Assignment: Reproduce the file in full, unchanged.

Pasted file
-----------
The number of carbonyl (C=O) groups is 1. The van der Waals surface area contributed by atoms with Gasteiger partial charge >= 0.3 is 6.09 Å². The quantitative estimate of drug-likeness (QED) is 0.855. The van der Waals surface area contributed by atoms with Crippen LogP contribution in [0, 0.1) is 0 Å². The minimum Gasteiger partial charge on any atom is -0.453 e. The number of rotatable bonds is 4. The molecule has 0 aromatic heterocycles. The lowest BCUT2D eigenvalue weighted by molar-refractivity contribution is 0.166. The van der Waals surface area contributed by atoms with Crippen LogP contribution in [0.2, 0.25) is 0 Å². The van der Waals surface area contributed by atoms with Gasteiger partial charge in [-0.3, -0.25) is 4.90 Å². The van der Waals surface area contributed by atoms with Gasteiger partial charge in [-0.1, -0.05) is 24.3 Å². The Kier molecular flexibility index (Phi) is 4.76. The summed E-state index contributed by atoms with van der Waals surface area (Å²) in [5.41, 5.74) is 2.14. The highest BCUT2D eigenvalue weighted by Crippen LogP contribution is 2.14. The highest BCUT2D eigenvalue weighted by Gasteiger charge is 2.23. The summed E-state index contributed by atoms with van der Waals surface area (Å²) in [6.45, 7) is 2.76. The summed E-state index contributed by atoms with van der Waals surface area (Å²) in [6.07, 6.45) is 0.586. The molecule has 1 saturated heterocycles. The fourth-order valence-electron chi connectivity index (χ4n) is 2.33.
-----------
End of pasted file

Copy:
The number of carbonyl (C=O) groups is 1. The van der Waals surface area contributed by atoms with Gasteiger partial charge >= 0.3 is 6.09 Å². The quantitative estimate of drug-likeness (QED) is 0.855. The van der Waals surface area contributed by atoms with Crippen LogP contribution in [0, 0.1) is 0 Å². The minimum Gasteiger partial charge on any atom is -0.453 e. The number of rotatable bonds is 4. The molecule has 0 aromatic heterocycles. The lowest BCUT2D eigenvalue weighted by molar-refractivity contribution is 0.166. The van der Waals surface area contributed by atoms with Crippen LogP contribution in [0.2, 0.25) is 0 Å². The van der Waals surface area contributed by atoms with Gasteiger partial charge in [-0.3, -0.25) is 4.90 Å². The van der Waals surface area contributed by atoms with Gasteiger partial charge in [-0.1, -0.05) is 24.3 Å². The Kier molecular flexibility index (Phi) is 4.76. The summed E-state index contributed by atoms with van der Waals surface area (Å²) in [5.41, 5.74) is 2.14. The highest BCUT2D eigenvalue weighted by Crippen LogP contribution is 2.14. The highest BCUT2D eigenvalue weighted by Gasteiger charge is 2.23. The summed E-state index contributed by atoms with van der Waals surface area (Å²) in [6.45, 7) is 2.76. The summed E-state index contributed by atoms with van der Waals surface area (Å²) in [6.07, 6.45) is 0.586. The molecule has 1 saturated heterocycles. The fourth-order valence-electron chi connectivity index (χ4n) is 2.33.